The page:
In bars, restaurants, food trucks, and processing facilities across the United States, sex and labor traffickers are exploiting thousands of men, women, and children. And the news gets grimmer: the same is true in orange orchards, corn fields, and dairy farms. But until now, the scope of the crime has been difficult to understand. That’s because trafficking networks are run very much like businesses, each with its own particular model, trafficker profile, recruitment strategy, and victim profile—and each with its own method of control and concealment.
But the movement to eradicate exploitation just got a badly-needed new tool: data. A report out this week from Polaris, an organization working to disrupt human trafficking networks and provide aid to victims, offers a first-of-its-kind classification system that identifies the 25 different manifestations of what it calls ‘modern slavery’—from escort services to domestic work and outdoor solicitation.
Among the 25 are three classifications particularly pressing for the food system and its related economies: bars, strip clubs and cantinas; restaurants and food service; and agriculture and animal husbandry. From December of 2007 to December of 2016, Polaris-operated hotlines received 32,308 phone, email and text reports of potential human trafficking and 10,085 potential cases of labor exploitation. Its research team analyzed the case data (which the report says is the largest set on human trafficking in this country ever compiled) and segmented the market beyond the two broad, existing categories—sex and labor trafficking—to help the general public better understand how trafficking operates in their communities, and counter-trafficking campaigns make better use of their resources.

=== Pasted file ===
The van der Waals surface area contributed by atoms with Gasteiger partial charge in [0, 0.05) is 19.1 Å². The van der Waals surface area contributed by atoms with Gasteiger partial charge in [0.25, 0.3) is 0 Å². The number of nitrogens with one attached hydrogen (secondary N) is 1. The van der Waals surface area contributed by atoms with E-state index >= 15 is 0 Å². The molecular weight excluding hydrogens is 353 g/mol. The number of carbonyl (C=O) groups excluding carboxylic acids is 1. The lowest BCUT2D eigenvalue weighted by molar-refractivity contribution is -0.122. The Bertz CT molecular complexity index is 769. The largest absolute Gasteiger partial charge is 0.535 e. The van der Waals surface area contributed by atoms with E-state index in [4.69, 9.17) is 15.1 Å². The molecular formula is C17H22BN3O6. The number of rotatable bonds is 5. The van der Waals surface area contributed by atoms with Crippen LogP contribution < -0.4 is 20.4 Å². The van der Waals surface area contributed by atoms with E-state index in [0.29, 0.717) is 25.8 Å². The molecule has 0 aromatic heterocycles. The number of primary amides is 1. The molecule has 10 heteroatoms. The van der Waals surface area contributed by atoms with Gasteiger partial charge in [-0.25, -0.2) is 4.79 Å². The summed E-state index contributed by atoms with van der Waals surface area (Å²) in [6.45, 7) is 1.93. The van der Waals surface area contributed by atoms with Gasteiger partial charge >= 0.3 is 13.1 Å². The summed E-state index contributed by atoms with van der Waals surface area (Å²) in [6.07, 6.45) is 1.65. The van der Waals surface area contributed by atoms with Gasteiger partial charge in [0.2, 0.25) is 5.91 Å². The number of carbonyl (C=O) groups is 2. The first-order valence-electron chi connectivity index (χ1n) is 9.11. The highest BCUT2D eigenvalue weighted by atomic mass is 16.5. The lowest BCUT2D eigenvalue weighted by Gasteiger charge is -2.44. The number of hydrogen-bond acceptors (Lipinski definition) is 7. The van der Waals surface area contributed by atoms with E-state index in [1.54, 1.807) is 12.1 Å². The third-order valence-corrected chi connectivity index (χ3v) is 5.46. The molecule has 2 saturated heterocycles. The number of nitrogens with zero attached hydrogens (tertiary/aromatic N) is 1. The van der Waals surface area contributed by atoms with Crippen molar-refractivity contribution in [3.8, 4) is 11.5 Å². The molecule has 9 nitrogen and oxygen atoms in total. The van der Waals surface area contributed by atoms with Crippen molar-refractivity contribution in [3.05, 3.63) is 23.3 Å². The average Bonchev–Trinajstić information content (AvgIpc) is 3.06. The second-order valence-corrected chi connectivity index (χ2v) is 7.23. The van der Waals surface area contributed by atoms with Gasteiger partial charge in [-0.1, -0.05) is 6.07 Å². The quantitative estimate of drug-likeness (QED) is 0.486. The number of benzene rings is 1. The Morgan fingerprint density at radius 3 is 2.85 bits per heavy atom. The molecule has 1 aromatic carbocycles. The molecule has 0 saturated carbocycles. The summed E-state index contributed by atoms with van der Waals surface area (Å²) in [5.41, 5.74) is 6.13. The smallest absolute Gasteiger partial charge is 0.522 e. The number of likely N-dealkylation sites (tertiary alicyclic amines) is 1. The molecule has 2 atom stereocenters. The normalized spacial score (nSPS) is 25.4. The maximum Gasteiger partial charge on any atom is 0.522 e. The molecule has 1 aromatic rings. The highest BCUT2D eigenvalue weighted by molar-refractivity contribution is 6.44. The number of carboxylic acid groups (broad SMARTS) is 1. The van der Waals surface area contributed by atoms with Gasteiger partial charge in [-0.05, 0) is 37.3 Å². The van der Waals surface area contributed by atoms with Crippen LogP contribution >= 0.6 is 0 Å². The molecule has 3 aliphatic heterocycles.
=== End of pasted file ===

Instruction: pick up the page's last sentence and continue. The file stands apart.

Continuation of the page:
The report shows several different business models at work in the food industry, but in general, recruitment involves luring victims with the promise of good wages for jobs as cooks, bus, and wait staff, or solid hourly rates for agricultural work, and safe passage to the U.S. In exchange, U.S. citizens and foreign nationals from East and Southeast Asia, Mexico, and Central America are often subjected to violence, verbal abuse, wage theft, and long hours, and even denied medical treatment for workplace injuries or threatened with deportation.
In restaurants and fields, victims seem to share a common burden: debt. Employer-controlled housing, where workers are often crowded in squalid living conditions, can cost them well above market rate. And agricultural workers are frequently charged travel and recruitment fees, “even though these costs are the responsibility of the employer under U.S. visa regulations for H-2A holders,” the report says. (H-2As are seasonal visas.) Processing facility workers are typically H-2B holders (non-immigrant temporary visas) and sometimes minors, who are denied bathroom breaks to increase line productivity, subjected to extreme surveillance, and controlled by threats of reporting them to immigration authorities.
It’s important to remember what data can’t show: the impact of trafficking on survivors. “But recognizing the heterogeneity of the survivor experience also creates more pathways for meaningful engagement of lived experience in each type,” writes data researcher Brittany Anthony, in a post on the Polaris site about why classification is necessary. “Allowing survivors to reclaim and define their narratives is fundamental in our approach.”
And what about next steps? Data gathering and analysis can help us be more specific in strategizing efforts—and perhaps more important, keenly aware of slavery, the worst crime one human being can commit against another—but data wins only the battle of better understanding. The Polaris report does make one very tangible recommendation: federal reform and oversight of non-immigrant work visas.
Senate Judiciary Committee Chairman Chuck Grassley and Assistant Democratic Leader Dick Durban in January introduced legislation to “restore fairness in visa programs for skilled foreign workers,” enforce employer compliance with program requirements, and penalize abuse. Sounds promising, but the reforms are targeted only at H-1B visas, which are for highly-skilled workers in fields like medicine and law, and require, at minimum, a bachelor’s degree. (The legislative language is cloaked in put-America-first-and-end-outsourcing rhetoric.)
Still, proponents of reform say these visas, too, can be used to exploit labor, and perhaps the renewed emphasis that the Grassley/Durbin legislation puts on changing how we review, audit, and investigate employers will prove inadvertently good for anti-trafficking campaigns. Regardless, the Polaris report is a sobering reminder of how little we know about our own labor force.